At times we may assess our jobs as too demanding or difficult. Our normally ironclad will may crumble under adversity. In the face of hardship, discouragement erupts and we retreat. Our determination collapses. We ask ourselves, Why should I expend so much energy on an assignment no one notices? God, our resource of strength and encouragement, promises to provide energy for each task He regards significant.

“The Lord gives strength to his people; the Lord blesses his people with peace” (Psalm 29:11). God allocates specific talents to each believer to enhance the body of Christ. Dysfunction and inefficiency would occur from too many people choosing their favorite roles. God knows the talents needed for the greatest functionality. With the gifts He apportions, He also provides the ability to achieve at our best. Aware that God supports us in all of our endeavors, we claim with the Apostle Paul, “‘I can do all things through Christ who strengtheneth me’” (Philippians 4:13, KJV).

 When we mentally reclassify jobs as a calling from God, our work is dedicated to Him. Instead of seeking personal gratification, our efforts and the consequences are designated a gift from God. “Whatever you do, work at it with all your heart, as working for the Lord, not for human masters … It is the Lord Christ you are serving” (Colossians 3:23-24b). By applying that mindset, even the most mundane task demands our best. Enthusiasm supplies added incentive.

In our workday, there are always challenges and obstacles to overcome. Like the ant who met dead ends on its journey, do we possess the flexibility to back up and try again? “Let us not become weary in doing good, for at the proper time we will reap a harvest if we do not give up.” (Galatians 6:9). We need not feel repelled by strenuous work. It is good for the body and soul; an outlet for stress. When we tackle a worthy project, we may contribute to a larger goal affecting many people. Let us take another hint from the little insect: “Ants are creatures of little strength, yet they store up their food in the summer” (Proverbs 30:25). Work hard to plan for future needs.

Ants live in a highly complex community of socialization where members perform a variety of instinctive, specialized duties. Each ant’s lifetime assignment keeps the insect colony operating smoothly. Though humans are blessed with multiple abilities and talents, we are admonished to “Live a life worthy of the calling you have received” (Ephesians 4:1).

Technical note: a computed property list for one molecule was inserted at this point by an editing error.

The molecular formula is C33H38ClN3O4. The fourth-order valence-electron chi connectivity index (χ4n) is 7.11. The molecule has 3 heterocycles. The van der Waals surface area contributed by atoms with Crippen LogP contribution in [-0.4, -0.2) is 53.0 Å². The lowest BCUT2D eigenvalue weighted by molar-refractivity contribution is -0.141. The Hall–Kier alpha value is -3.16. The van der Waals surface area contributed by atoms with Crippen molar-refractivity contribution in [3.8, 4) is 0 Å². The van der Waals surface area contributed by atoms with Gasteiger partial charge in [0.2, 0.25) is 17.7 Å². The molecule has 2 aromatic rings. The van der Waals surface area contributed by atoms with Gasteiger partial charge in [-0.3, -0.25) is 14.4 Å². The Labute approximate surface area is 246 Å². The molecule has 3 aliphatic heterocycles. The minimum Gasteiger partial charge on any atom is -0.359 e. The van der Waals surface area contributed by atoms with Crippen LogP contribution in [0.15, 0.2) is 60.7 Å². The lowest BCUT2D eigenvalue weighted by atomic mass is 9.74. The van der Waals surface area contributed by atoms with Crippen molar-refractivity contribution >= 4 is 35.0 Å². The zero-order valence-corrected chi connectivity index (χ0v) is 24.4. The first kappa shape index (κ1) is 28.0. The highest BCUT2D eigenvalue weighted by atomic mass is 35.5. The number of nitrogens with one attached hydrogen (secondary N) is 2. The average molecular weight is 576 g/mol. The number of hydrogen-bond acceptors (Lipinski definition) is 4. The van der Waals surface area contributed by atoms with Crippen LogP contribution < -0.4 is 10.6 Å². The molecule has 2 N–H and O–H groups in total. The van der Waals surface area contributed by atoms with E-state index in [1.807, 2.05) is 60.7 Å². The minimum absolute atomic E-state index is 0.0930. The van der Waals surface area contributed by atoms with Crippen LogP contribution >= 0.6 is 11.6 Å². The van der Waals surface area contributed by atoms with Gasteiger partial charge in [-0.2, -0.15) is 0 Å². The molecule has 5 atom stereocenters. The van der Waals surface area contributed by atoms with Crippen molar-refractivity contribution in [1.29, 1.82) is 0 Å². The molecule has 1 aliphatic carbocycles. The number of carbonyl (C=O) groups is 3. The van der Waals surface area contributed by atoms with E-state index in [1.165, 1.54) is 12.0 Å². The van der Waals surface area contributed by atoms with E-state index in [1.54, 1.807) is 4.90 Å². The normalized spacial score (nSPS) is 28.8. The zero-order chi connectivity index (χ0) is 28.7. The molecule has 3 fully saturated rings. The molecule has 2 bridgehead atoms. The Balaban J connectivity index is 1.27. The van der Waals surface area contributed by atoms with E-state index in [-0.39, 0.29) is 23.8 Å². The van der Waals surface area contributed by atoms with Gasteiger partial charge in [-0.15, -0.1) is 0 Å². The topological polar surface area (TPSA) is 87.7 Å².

As incredible as it may seem, I followed the determined ant for an hour and a half that sunny afternoon. I observed it’s every advance and detour. Eventually, I had to walk from my position on the step to catch up to the ant’s sojourn; it traveled farther than my eyes could follow from one position. I am assuming the ant finally reached its destination, though I didn’t follow it that far. I had already learned the lessons God chose a humble ant to illustrate:

  • For utmost success, persevere with a positive attitude.
  • Nothing should interrupt our determination to get the job done.
  • Grumbling and complaining are futile and clash with God’s commands
  • Dividing a big job into smaller segments is less tiresome.

“Stand firm. Let nothing move you. Always give yourself fully to the work of the Lord, because you know that your labor in the Lord is not in vain” (1 Corinthians 15:58). We are all God’s kingdom workers, spiritually united to live and work collaboratively and to grow together in maturity.

We learn from the work ethic of the ant. Perhaps one long journey was its only contribution to the colony during its short lifespan. If so, the ant’s single-minded tenacity was paramount. With our advanced, knowledgeable human minds, we learn the value of a superior work method from one of the tiniest of God’s creatures. There is no room for laziness and negative attitudes in God’s kingdom. He promises to supply the strength necessary to rejoice in His service.

“If anyone serves, he should do so with the strength God provides, so that in all things God may be praised through Jesus Christ. To him be the glory and the power forever and ever” (1 Peter 4:11). When Christians use the spiritual gifts God assigns, there exists tranquility when individuals cooperate with fellow believers for the benefit and harmony of the entire family of God.